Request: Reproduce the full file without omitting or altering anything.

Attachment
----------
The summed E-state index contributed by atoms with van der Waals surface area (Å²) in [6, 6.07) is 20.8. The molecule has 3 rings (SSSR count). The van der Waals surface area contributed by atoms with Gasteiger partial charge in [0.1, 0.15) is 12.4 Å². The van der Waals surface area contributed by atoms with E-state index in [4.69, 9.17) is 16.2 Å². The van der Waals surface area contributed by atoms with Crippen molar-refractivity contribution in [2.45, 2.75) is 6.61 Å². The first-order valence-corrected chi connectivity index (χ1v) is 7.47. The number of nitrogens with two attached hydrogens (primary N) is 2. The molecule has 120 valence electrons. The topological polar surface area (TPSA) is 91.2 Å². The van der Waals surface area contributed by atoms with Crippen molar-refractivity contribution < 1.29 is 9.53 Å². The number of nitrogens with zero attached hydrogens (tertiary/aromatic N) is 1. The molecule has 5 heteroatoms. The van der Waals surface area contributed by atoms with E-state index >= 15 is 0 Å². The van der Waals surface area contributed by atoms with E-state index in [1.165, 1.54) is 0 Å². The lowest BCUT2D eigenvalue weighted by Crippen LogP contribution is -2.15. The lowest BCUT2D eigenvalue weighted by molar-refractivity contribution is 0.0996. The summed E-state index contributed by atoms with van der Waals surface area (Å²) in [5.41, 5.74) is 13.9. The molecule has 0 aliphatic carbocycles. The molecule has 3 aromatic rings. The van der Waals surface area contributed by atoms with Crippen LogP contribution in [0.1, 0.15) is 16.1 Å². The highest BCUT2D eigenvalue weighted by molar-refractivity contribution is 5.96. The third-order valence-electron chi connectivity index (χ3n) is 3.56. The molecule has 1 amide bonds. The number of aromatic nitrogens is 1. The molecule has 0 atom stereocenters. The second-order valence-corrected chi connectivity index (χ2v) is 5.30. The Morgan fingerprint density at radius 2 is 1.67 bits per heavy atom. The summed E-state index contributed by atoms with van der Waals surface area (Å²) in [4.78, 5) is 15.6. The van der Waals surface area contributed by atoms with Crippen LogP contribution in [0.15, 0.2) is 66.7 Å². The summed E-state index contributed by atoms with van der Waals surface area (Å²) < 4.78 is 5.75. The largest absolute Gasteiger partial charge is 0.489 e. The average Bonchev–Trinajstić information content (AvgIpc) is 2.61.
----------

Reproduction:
The summed E-state index contributed by atoms with van der Waals surface area (Å²) in [6, 6.07) is 20.8. The molecule has 3 rings (SSSR count). The van der Waals surface area contributed by atoms with Gasteiger partial charge in [0.1, 0.15) is 12.4 Å². The van der Waals surface area contributed by atoms with E-state index in [4.69, 9.17) is 16.2 Å². The van der Waals surface area contributed by atoms with Crippen molar-refractivity contribution in [2.45, 2.75) is 6.61 Å². The first-order valence-corrected chi connectivity index (χ1v) is 7.47. The number of nitrogens with two attached hydrogens (primary N) is 2. The molecule has 120 valence electrons. The topological polar surface area (TPSA) is 91.2 Å². The van der Waals surface area contributed by atoms with Crippen molar-refractivity contribution < 1.29 is 9.53 Å². The number of nitrogens with zero attached hydrogens (tertiary/aromatic N) is 1. The molecule has 5 heteroatoms. The van der Waals surface area contributed by atoms with E-state index >= 15 is 0 Å². The van der Waals surface area contributed by atoms with E-state index in [1.165, 1.54) is 0 Å². The lowest BCUT2D eigenvalue weighted by Crippen LogP contribution is -2.15. The lowest BCUT2D eigenvalue weighted by molar-refractivity contribution is 0.0996. The summed E-state index contributed by atoms with van der Waals surface area (Å²) in [5.41, 5.74) is 13.9. The molecule has 0 aliphatic carbocycles. The molecule has 3 aromatic rings. The van der Waals surface area contributed by atoms with Crippen LogP contribution in [0.1, 0.15) is 16.1 Å². The highest BCUT2D eigenvalue weighted by molar-refractivity contribution is 5.96. The third-order valence-electron chi connectivity index (χ3n) is 3.56. The molecule has 1 amide bonds. The number of aromatic nitrogens is 1. The molecule has 0 atom stereocenters. The second-order valence-corrected chi connectivity index (χ2v) is 5.30. The Morgan fingerprint density at radius 2 is 1.67 bits per heavy atom. The summed E-state index contributed by atoms with van der Waals surface area (Å²) in [4.78, 5) is 15.6. The van der Waals surface area contributed by atoms with Crippen LogP contribution in [0.15, 0.2) is 66.7 Å². The summed E-state index contributed by atoms with van der Waals surface area (Å²) < 4.78 is 5.75. The largest absolute Gasteiger partial charge is 0.489 e. The average Bonchev–Trinajstić information content (AvgIpc) is 2.61.